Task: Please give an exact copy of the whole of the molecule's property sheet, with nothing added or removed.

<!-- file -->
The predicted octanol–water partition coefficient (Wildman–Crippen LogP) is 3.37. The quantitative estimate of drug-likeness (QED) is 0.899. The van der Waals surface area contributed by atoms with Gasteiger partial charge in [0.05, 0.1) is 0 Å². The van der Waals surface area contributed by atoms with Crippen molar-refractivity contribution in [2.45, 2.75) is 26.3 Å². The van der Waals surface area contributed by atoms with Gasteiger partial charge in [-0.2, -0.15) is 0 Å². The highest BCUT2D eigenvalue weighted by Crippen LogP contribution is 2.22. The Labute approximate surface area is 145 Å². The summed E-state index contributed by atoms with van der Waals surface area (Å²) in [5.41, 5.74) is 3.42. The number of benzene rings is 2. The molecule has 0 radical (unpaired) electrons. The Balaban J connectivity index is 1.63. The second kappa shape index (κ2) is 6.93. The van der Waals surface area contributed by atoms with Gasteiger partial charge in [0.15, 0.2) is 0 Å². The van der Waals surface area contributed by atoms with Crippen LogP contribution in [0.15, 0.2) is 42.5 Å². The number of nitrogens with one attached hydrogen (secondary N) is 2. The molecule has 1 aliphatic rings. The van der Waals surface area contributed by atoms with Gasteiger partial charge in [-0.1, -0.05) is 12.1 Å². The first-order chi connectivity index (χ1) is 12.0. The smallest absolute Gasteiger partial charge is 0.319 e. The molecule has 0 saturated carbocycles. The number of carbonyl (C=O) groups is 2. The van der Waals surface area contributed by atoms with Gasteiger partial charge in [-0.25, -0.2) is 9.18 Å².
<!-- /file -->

The predicted octanol–water partition coefficient (Wildman–Crippen LogP) is 3.37. The quantitative estimate of drug-likeness (QED) is 0.899. The van der Waals surface area contributed by atoms with Gasteiger partial charge in [0.05, 0.1) is 0 Å². The van der Waals surface area contributed by atoms with Crippen molar-refractivity contribution in [2.45, 2.75) is 26.3 Å². The van der Waals surface area contributed by atoms with Gasteiger partial charge in [-0.2, -0.15) is 0 Å². The highest BCUT2D eigenvalue weighted by Crippen LogP contribution is 2.22. The Labute approximate surface area is 145 Å². The summed E-state index contributed by atoms with van der Waals surface area (Å²) in [5.41, 5.74) is 3.42. The number of benzene rings is 2. The molecule has 0 radical (unpaired) electrons. The Balaban J connectivity index is 1.63. The second kappa shape index (κ2) is 6.93. The van der Waals surface area contributed by atoms with Gasteiger partial charge in [0.15, 0.2) is 0 Å². The van der Waals surface area contributed by atoms with Crippen LogP contribution in [0.15, 0.2) is 42.5 Å². The number of nitrogens with one attached hydrogen (secondary N) is 2. The molecule has 1 aliphatic rings. The van der Waals surface area contributed by atoms with Gasteiger partial charge in [-0.1, -0.05) is 12.1 Å². The first-order chi connectivity index (χ1) is 12.0. The smallest absolute Gasteiger partial charge is 0.319 e. The molecule has 0 saturated carbocycles. The number of carbonyl (C=O) groups is 2. The van der Waals surface area contributed by atoms with Gasteiger partial charge in [-0.25, -0.2) is 9.18 Å².